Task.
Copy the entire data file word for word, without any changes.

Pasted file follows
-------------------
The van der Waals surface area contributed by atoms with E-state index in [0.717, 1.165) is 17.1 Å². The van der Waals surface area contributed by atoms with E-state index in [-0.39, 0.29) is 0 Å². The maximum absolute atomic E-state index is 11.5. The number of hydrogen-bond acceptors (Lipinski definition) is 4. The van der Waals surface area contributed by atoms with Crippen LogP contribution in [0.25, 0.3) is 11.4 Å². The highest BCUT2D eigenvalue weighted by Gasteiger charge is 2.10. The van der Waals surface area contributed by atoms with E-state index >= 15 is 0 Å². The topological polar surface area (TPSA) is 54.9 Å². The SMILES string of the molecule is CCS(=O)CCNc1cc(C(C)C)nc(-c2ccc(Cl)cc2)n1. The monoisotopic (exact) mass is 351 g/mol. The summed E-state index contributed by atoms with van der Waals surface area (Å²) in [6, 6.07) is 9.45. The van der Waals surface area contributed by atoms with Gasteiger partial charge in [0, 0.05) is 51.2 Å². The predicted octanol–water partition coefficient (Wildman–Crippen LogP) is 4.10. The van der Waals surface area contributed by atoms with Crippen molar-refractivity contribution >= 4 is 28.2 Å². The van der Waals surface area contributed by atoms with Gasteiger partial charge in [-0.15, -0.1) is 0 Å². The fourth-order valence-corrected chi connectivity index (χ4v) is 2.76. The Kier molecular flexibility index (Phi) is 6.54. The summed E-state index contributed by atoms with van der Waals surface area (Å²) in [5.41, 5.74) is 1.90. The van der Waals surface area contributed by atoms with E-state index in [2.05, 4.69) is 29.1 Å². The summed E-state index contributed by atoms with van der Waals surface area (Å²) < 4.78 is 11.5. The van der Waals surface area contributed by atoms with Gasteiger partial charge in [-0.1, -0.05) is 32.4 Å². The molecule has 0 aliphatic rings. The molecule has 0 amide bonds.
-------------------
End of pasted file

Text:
The van der Waals surface area contributed by atoms with E-state index in [0.717, 1.165) is 17.1 Å². The van der Waals surface area contributed by atoms with E-state index in [-0.39, 0.29) is 0 Å². The maximum absolute atomic E-state index is 11.5. The number of hydrogen-bond acceptors (Lipinski definition) is 4. The van der Waals surface area contributed by atoms with Crippen LogP contribution in [0.25, 0.3) is 11.4 Å². The highest BCUT2D eigenvalue weighted by Gasteiger charge is 2.10. The van der Waals surface area contributed by atoms with E-state index >= 15 is 0 Å². The topological polar surface area (TPSA) is 54.9 Å². The SMILES string of the molecule is CCS(=O)CCNc1cc(C(C)C)nc(-c2ccc(Cl)cc2)n1. The monoisotopic (exact) mass is 351 g/mol. The summed E-state index contributed by atoms with van der Waals surface area (Å²) in [6, 6.07) is 9.45. The van der Waals surface area contributed by atoms with Gasteiger partial charge in [0, 0.05) is 51.2 Å². The predicted octanol–water partition coefficient (Wildman–Crippen LogP) is 4.10. The van der Waals surface area contributed by atoms with Crippen molar-refractivity contribution >= 4 is 28.2 Å². The van der Waals surface area contributed by atoms with Gasteiger partial charge in [-0.15, -0.1) is 0 Å². The fourth-order valence-corrected chi connectivity index (χ4v) is 2.76. The Kier molecular flexibility index (Phi) is 6.54. The summed E-state index contributed by atoms with van der Waals surface area (Å²) in [5.41, 5.74) is 1.90. The van der Waals surface area contributed by atoms with E-state index in [2.05, 4.69) is 29.1 Å². The summed E-state index contributed by atoms with van der Waals surface area (Å²) < 4.78 is 11.5. The van der Waals surface area contributed by atoms with Gasteiger partial charge in [-0.1, -0.05) is 32.4 Å². The molecule has 0 aliphatic rings. The molecule has 0 amide bonds.